for a merchant marine fleet of 40
fast passenger ships, it was learned
yesterday. The navy chief said the
Navy would like to have the ships
ready for immediate conversion into
hospital and troops ships in the
event of "an emergency."
I 'A'T -C
Scores Big Navy Plans
To P« i eat~s
Besides the drydocks, where the U.S.S. Nevada (left) is shown being inspected, tPearl Harbor has a radio
center, ammunition depot and submarine base. During the spring maneuvers in which, it is reported, some
150 fighting craft will engage, the airplane carrier Saratoga (right), shown with some of her "brood," will
probably be included. Pearl Harbor is located on Oahu Island, not far from Honolulu.
Plans Drawn Up
Plans for a. big navy drew fire
from Rep. Thomas O'Malley D. -
Wis.) who testified in Washington.
East Presents Talk
dA_.X T , U
(Continued from Page 1)
stipulated, the magazine should be a
literary one, not one of opinion, that
it should pay no editorial salaries and
that it should circulate gratis to
Daily subscribers or at a nominal
price to others.
Administration of the publication,
the report continues, shall be in the
hands of an Editorial Board consist-
mg of a four-man graduate and fac-
ulty Advisory Committee, and a staff
of six editors. A subordinate staff will
be chosen by these editors.
The editorial staff, composed of an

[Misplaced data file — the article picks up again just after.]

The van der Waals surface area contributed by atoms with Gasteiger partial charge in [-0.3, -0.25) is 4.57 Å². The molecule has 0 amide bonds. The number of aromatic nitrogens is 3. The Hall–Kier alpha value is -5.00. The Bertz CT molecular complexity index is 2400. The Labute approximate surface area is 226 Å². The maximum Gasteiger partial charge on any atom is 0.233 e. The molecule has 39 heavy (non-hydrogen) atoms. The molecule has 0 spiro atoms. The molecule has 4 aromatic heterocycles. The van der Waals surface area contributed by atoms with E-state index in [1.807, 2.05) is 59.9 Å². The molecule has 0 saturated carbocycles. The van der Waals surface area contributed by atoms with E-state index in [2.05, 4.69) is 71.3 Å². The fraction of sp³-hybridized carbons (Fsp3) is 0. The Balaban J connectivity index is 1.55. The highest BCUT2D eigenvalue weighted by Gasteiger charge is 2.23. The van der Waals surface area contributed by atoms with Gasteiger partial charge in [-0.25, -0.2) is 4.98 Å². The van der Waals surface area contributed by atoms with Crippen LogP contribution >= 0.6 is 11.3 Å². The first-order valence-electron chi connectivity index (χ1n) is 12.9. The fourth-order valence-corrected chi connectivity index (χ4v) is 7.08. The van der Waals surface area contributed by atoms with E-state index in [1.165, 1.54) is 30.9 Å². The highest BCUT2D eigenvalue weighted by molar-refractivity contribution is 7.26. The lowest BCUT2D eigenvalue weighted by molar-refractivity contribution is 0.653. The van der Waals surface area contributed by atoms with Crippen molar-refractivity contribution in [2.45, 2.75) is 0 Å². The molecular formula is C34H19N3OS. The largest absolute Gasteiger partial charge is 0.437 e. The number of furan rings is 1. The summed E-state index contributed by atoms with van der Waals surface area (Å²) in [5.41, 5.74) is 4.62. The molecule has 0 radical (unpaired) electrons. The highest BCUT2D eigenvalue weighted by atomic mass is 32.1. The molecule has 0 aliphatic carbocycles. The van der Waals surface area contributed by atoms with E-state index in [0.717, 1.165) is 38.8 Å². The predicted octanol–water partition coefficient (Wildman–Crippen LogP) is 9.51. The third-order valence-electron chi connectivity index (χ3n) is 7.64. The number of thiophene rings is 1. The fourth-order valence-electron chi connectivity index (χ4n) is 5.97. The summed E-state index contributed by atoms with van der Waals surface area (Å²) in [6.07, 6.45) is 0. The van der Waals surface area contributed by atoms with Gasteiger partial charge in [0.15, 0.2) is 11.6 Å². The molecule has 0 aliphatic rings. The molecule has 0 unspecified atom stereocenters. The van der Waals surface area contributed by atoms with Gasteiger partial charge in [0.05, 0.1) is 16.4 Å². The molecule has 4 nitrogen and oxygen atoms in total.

editor-in-chief, a managing editor, an
essay editor, a fiction editor, a poetry
editor and a book review editor, will
select the material and, together with
the Advisory Committee, . will make
the final decision on the contents of
"The Advisory Committee, as a sep-
arate group, shall be the instrument
of contact between the Board inCon-
trol of Student Publications and the
Editorial Board of the magazine, hav-
ing the authority and the responsibil-
ity in all questions of general admin-
istration." The committee is given
the power to reject material which
it considers to be in conflict with the
aims and scope of the magazine.
The committee submitted names for
i both the editorial staff and the ad-
visory committee for action by the
3 LEAVE FOR ROTC MEET
Scabbard and Blade, R.O.T.C. hon-
orary society, will be represented at
the annual regional convention to-
morrow and Saturday at Madison,
Wis. by Francis W. Donovan, '38E,
captain of the local corps, Wilson B.
Archer, '38, and William E. Cobey,
(By The Associated Press)}
Prime Minister Neville Chamber-
lain's "realistic" plan to bargain with
Italy faced possible disaster tonight
through a rapidly developing row